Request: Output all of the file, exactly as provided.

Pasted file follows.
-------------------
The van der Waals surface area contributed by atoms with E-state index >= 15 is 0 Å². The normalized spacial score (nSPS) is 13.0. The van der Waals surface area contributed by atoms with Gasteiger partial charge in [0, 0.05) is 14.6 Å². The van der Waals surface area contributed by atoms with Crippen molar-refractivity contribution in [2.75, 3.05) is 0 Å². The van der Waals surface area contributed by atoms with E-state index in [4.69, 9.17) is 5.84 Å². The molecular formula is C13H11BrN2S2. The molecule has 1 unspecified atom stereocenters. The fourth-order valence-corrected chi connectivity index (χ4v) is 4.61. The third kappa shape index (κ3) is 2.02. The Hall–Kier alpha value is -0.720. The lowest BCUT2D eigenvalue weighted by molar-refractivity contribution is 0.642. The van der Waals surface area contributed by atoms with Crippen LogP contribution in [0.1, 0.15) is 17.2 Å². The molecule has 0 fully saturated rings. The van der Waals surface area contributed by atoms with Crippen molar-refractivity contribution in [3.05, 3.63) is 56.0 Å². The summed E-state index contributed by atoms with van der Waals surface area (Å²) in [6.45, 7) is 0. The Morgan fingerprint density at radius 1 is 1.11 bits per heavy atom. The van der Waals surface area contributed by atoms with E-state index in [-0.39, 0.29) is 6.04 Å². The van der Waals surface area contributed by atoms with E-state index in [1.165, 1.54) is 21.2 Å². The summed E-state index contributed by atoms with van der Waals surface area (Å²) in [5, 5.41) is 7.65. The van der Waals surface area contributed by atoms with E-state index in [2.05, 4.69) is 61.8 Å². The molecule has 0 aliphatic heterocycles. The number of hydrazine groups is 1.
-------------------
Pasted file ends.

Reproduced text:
The van der Waals surface area contributed by atoms with E-state index >= 15 is 0 Å². The normalized spacial score (nSPS) is 13.0. The van der Waals surface area contributed by atoms with Gasteiger partial charge in [0, 0.05) is 14.6 Å². The van der Waals surface area contributed by atoms with Crippen molar-refractivity contribution in [2.75, 3.05) is 0 Å². The van der Waals surface area contributed by atoms with E-state index in [4.69, 9.17) is 5.84 Å². The molecular formula is C13H11BrN2S2. The molecule has 1 unspecified atom stereocenters. The fourth-order valence-corrected chi connectivity index (χ4v) is 4.61. The third kappa shape index (κ3) is 2.02. The Hall–Kier alpha value is -0.720. The lowest BCUT2D eigenvalue weighted by molar-refractivity contribution is 0.642. The van der Waals surface area contributed by atoms with Crippen LogP contribution in [0.1, 0.15) is 17.2 Å². The molecule has 0 fully saturated rings. The van der Waals surface area contributed by atoms with Crippen molar-refractivity contribution in [3.05, 3.63) is 56.0 Å². The summed E-state index contributed by atoms with van der Waals surface area (Å²) in [6.45, 7) is 0. The Morgan fingerprint density at radius 1 is 1.11 bits per heavy atom. The van der Waals surface area contributed by atoms with E-state index in [-0.39, 0.29) is 6.04 Å². The van der Waals surface area contributed by atoms with E-state index in [1.165, 1.54) is 21.2 Å². The summed E-state index contributed by atoms with van der Waals surface area (Å²) in [5, 5.41) is 7.65. The van der Waals surface area contributed by atoms with E-state index in [2.05, 4.69) is 61.8 Å². The molecule has 0 aliphatic heterocycles. The number of hydrazine groups is 1.